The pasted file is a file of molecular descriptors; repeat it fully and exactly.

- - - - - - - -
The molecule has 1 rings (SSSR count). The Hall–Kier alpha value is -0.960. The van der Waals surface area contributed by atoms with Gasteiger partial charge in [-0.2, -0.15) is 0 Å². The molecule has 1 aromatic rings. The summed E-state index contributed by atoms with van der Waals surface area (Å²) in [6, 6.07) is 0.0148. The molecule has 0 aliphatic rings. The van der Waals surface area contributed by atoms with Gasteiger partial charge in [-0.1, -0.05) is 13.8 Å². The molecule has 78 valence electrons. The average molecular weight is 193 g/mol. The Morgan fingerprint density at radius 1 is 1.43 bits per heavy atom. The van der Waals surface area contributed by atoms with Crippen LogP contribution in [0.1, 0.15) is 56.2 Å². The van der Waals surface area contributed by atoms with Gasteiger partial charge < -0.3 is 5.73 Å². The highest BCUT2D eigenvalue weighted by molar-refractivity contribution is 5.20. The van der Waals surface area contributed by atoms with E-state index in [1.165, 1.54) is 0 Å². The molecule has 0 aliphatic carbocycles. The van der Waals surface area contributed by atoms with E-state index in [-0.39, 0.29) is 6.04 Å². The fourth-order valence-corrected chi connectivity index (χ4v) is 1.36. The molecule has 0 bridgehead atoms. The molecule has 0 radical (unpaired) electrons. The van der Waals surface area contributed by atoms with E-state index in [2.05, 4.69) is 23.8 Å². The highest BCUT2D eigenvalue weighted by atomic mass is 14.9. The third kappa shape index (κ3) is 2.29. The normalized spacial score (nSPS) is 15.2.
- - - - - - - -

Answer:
The molecule has 1 rings (SSSR count). The Hall–Kier alpha value is -0.960. The van der Waals surface area contributed by atoms with Gasteiger partial charge in [-0.2, -0.15) is 0 Å². The molecule has 1 aromatic rings. The summed E-state index contributed by atoms with van der Waals surface area (Å²) in [6, 6.07) is 0.0148. The molecule has 0 aliphatic rings. The van der Waals surface area contributed by atoms with Gasteiger partial charge in [-0.1, -0.05) is 13.8 Å². The molecule has 78 valence electrons. The average molecular weight is 193 g/mol. The Morgan fingerprint density at radius 1 is 1.43 bits per heavy atom. The van der Waals surface area contributed by atoms with Crippen LogP contribution in [0.1, 0.15) is 56.2 Å². The van der Waals surface area contributed by atoms with Gasteiger partial charge < -0.3 is 5.73 Å². The highest BCUT2D eigenvalue weighted by molar-refractivity contribution is 5.20. The van der Waals surface area contributed by atoms with E-state index in [1.165, 1.54) is 0 Å². The molecule has 0 aliphatic carbocycles. The van der Waals surface area contributed by atoms with E-state index in [-0.39, 0.29) is 6.04 Å². The fourth-order valence-corrected chi connectivity index (χ4v) is 1.36. The molecule has 0 bridgehead atoms. The molecule has 0 radical (unpaired) electrons. The van der Waals surface area contributed by atoms with E-state index in [2.05, 4.69) is 23.8 Å². The highest BCUT2D eigenvalue weighted by atomic mass is 14.9. The third kappa shape index (κ3) is 2.29. The normalized spacial score (nSPS) is 15.2.